Step Functions

Several months ago, we faced one interesting problem while we were working on a project using distributed approach. In our registered user scenario, we needed to register a user in several different systems.

We started building Lambda function for each system where a user needs to be registered. For example, we had one Lambda function for registration in Active directory, one for registration in system for Products and one for registration in system for Promotions.

In order to return immediate response to the user that is in process of registration and to do registration in asynchronous manner, we had one Lambda function that creates messages and pushes them to SQS. Then, SQS and SNS mechanism woke up Lambda functions for separate systems. So far – so good.

But, after everything was finished, we got a new requirement – notify the user when the registration is successfully finished. Interesting, isn’t it? – Keeping track of all Lambda functions that are working asynchronously. Ok, we can save the state in a database, introduce a custom solution that will handle different scenarios… everything is really time consuming and will require changes to our already existing Lambda functions.

AWS has the answer – Step functions. This AWS service allowed us to introduce another Lambda function for sending e-mail and also a rollback scenario for the entire registration flow. Let’s dig into the details of how Step functions helped us solve the problem.

 

Understand all parts of your business flow

In order to create well functioning step functions, you need to understand every part of your workflow and how they communicate to each other. From there, you can create separate Lambda functions with well defined input and output parameters.

In our case, we will have the following Lambda functions:

Lambda function nameInput jsonOutput json
register-user-in-ADfirstname: string,
lastname: string,
username: string,
e-mail: string
status: boolean,
e-mail: string
register-user-in-products
firstname: string,
lastname: string,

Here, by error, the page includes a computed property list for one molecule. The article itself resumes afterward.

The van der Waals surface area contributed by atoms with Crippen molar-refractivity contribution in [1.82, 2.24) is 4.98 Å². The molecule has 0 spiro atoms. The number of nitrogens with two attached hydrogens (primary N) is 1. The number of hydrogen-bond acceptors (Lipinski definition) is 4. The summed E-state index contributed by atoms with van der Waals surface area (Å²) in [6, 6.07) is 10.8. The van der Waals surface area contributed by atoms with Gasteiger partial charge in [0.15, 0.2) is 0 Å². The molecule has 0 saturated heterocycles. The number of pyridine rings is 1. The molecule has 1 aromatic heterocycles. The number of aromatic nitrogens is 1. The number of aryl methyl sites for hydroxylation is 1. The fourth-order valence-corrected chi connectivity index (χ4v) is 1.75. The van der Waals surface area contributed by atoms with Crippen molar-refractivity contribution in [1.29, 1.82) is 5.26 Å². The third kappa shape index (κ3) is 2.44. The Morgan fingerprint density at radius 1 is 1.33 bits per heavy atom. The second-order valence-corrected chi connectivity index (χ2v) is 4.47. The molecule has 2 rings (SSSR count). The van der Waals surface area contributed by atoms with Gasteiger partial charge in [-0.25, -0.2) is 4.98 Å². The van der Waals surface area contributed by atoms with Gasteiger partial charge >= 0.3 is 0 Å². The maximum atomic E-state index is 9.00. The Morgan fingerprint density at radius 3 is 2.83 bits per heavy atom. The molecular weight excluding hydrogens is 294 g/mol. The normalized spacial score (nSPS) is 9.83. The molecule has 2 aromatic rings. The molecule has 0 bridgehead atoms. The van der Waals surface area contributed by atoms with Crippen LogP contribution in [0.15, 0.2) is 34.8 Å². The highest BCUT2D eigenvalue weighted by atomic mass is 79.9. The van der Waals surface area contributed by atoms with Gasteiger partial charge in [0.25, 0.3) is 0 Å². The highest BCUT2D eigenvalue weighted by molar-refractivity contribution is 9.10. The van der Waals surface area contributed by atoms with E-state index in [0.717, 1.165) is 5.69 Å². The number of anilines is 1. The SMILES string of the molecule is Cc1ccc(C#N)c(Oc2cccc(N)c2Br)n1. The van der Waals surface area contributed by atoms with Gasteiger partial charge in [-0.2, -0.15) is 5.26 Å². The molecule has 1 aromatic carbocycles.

username: string,
e-mail: string
status: boolean,
e-mail: string
register-user-in-promotionsfirstname: string,
lastname: string,
username: string,
e-mail: string,
phone: string
status: boolean,
e-mail: string
send-email-notificatione-mail: string,

status: boolean
rollback-register-flowusername: stringstatus: boolean

When a user provides data for registration, in parallel we make calls to Active directory, Products and Promotions systems. When the operation in each system is done, we need to send a confirmation e-mail to the user. In case of an error – we need to rollback changes done in each system.

 

Create a state machine

Based on the flow, define your state machine using the Amazon States Language (ASL), and review the visual representation of your workflow. In our case it looks like this:

Create state machine

Follow the simple wizard that will guide you through the creation of a state machine. It will create the state machine and IAM role for allowing state machine to invoke your Lambda functions.

Lambda functions and a complete flow is defined using the following code snippet:

{
“Comment”: “Parallel Example.”,
“StartAt”: “RegisterUser”,
“States”: {
“RegisterUser”: {
“Type”: “Parallel”,
“Next”: “SendEmailNotification”,
“Catch”: [{
“ErrorEquals”: [“States.ALL”],
“Next”: “RollbackRegistration”
}],

“Branches”: [
{
“StartAt”: “RegisterUserInAD”,
“States”: {
“RegisterUserInAD”: {
“Type”: “Task”,
“Retry” : [
{
“ErrorEquals”: [ “States.ALL” ],
“IntervalSeconds”: 10,
“MaxAttempts”: 2,
“BackoffRate”: 1.5
}
],
“Resource”:”arn:aws:lambda:us-east-1:<accountNumber>:function:register-user-in-AD”,
“End”: true
}
}
},
{
“StartAt”: “RegisterUserInProducts”,
“States”: {
“RegisterUserInProducts”: {
“Type”: “Task”,
“Retry” : [
{
“ErrorEquals”: [ “States.ALL” ],